Jump to Main Content
Compilation of processing factors and evaluation of quality controlled data of food processing studies
- Scholz, Rebekka, Herrmann, Michael, Michalski, Britta
- Journal für Verbraucherschutz und Lebensmittelsicherheit 2017 v.12 no.1 pp. 3-14
- European Union, active ingredients, agricultural products, compliance, databases, dietary exposure, food processing, humans, livestock, maximum residue limits, pesticides, physicochemical properties, risk assessment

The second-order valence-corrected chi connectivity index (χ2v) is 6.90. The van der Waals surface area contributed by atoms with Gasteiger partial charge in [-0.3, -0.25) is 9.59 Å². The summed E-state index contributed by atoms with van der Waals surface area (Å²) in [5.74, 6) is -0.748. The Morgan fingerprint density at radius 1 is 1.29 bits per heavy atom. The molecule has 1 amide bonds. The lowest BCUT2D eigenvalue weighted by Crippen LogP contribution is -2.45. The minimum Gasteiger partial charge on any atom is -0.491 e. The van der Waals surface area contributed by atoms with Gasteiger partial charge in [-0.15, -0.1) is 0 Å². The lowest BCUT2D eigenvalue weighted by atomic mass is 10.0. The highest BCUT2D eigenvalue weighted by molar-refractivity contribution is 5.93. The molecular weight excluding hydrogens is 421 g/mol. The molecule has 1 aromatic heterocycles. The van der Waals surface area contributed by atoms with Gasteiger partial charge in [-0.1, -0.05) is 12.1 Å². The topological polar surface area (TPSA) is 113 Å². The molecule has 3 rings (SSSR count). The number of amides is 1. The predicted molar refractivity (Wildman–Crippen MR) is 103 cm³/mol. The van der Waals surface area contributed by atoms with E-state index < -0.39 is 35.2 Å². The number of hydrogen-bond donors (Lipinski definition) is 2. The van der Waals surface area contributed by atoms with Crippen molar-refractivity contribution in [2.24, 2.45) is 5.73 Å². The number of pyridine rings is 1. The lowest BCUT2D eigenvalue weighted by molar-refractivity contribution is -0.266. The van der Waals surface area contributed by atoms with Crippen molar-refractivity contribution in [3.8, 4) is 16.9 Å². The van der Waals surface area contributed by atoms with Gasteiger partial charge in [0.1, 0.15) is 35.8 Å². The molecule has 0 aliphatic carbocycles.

- Often, agricultural commodities are not eaten raw but undergo processing operations prior to human consumption. These may significantly affect the residue levels of pesticides contained therein and/or thereon. Due to the physico-chemical properties of the residue, its concentration may decrease or increase in processed fractions compared to the initial concentration in the raw agricultural commodity (RAC). The resulting ratio between processed fraction and RAC is denoted as processing factor (Pf). Information obtained from processing studies may serve for 2 different purposes: to decide on compliance of residues in processed products with legal standards for the RAC, and to refine dietary exposure estimation of humans and livestock with respect to residues in processed products. The German Federal Institute for Risk Assessment (BfR) extracted and compiled the results of several processing studies, the full reports of which had been made available to BfR in the framework of applications either for pesticide authorisation, for the setting of maximum residue levels (MRL), or within the EU active substances approval programme. Each Pf derived from processing studies was reviewed against transparent quality criteria and statements have been made regarding the robustness and reliability of the study results. Compared to the former version, the revised BfR database includes a more extended, more detailed and more trustworthy compilation of more than 6500 processing factors accompanied by relevant information on key parameters of the underlying processing studies.